A number of outbreaks in those states and others have been tied to restaurants and bars.

Epidemiologists say that eating indoors poses a particularly high risk for transmitting the virus even if certain precautions — spacing out seats, making sure ventilation is adequate, ensuring that employees observe strict hygiene practices — are taken.

“As soon as you get into indoor dining, your mask comes off and you have the potential for aerosols to be generated not only from breathing and talking but also from eating,” said Krystal Pollitt, an assistant professor of epidemiology at the Yale School of Public Health. “It’s a higher-risk activity.”

In Michigan, more than 70 cases were linked to Harper’s Restaurant and Brewpub in East Lansing. In Alaska, the Seward Alehouse closed and encouraged customers to get tested after an employee contracted the virus.

Soaring case counts in Florida and Texas recently prompted governors in those states to order bars closed again. On Sunday, California officials ordered bars to close in some cities, including Los Angeles, and recommended that they close in others.

The New York City Hospitality Alliance, a business group that represents restaurants and bars, said in an email to its members on Monday that it had asked officials to make a decision on indoor dining quickly.

Many businesses, the alliance said, could not survive a short-lived reopening of some indoor dining if new outbreaks forced them to shut down again. State data showed that in March and April, dine-in restaurants in New York City eliminated more than 119,000 jobs.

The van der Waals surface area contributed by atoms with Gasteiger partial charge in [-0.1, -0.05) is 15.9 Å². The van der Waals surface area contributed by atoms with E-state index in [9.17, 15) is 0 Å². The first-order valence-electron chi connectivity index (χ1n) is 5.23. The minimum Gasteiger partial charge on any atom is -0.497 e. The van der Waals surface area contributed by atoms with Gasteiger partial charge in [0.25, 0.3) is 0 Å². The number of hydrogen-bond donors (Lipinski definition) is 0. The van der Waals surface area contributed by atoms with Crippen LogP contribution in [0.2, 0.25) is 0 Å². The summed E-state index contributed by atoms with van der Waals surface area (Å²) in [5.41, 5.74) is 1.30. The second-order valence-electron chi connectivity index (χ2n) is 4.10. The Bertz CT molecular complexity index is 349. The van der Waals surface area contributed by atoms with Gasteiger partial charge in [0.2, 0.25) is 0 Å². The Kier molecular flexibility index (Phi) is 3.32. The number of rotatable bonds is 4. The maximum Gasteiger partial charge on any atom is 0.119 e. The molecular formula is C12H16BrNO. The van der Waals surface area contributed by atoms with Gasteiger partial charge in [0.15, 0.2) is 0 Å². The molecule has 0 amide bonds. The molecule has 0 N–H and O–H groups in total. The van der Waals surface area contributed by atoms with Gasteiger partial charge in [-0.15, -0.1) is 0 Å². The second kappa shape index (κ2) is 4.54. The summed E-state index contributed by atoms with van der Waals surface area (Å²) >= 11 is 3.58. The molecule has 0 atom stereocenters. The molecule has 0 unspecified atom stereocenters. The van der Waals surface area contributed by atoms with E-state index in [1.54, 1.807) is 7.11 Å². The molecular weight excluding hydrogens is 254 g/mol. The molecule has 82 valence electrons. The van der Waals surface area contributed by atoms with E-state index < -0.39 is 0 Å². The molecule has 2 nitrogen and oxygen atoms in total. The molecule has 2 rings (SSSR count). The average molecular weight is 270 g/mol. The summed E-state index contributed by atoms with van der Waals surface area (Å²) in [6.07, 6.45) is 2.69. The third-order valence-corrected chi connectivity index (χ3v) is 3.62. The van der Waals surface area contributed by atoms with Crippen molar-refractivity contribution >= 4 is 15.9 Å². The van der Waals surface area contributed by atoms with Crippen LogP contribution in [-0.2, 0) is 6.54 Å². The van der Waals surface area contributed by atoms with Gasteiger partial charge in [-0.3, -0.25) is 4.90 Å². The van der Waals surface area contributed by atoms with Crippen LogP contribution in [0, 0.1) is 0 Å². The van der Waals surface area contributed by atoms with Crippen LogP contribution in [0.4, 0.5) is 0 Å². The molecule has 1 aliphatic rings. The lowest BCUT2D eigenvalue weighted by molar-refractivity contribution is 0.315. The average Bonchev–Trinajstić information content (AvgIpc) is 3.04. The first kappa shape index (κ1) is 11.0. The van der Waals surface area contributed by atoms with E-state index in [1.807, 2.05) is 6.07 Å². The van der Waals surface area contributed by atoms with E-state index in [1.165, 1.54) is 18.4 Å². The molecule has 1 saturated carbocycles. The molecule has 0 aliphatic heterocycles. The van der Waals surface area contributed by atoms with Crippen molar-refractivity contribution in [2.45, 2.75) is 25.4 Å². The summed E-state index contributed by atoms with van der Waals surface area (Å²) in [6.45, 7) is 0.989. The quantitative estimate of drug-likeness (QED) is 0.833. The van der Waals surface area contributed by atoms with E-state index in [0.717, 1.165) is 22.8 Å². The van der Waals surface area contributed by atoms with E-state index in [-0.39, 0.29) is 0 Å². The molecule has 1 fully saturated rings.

“New York City restaurants and bars have been financially devastated,” the alliance said. “Our small businesses urgently need certainty and immediate support on rent, expanded outdoor dining and other responsive policies if they are to have any real chance of survival and recovery.”

Marilou Halvorsen, the president of the New Jersey Restaurant and Hospitality Association, a trade group, said that Mr. Murphy’s decision to postpone indoor dining would be financially devastating to many business owners.

In advance of the reopening, she said, restaurants had bought food and supplies and rehired staff members.

“We’re two days from reopening,” Ms. Halvorsen said. “We’ve had restaurants invest tens of thousands of dollars that they did not have.”

She said a better way to avoid the risk of overcrowded restaurants and bars would be to step up the enforcement of the state’s limits on the number of people allowed inside. New Jersey had planned to limit restaurants and bars to 25 percent of their indoor capacity.

“Instead of addressing enforcement, which is what they should do, you’re going to take a sledgehammer to a whole industry?” Ms. Halvorsen said.

Stephen M. Sweeney, the State Senate president, said that for New Jersey’s casinos, which are scheduled to reopen on Thursday, the ability to serve food and drinks was a big part of the financial equation in welcoming customers again.

Now, gamblers will not have access to indoor restaurants or bars. At least one casino, the Borgata in Atlantic City, responded to Mr. Murphy’s announcement by saying it would remain closed until the governor “lets us know it is safe to offer food and beverage.”

“It’s not even workable,” Mr. Sweeney, a Democrat, said.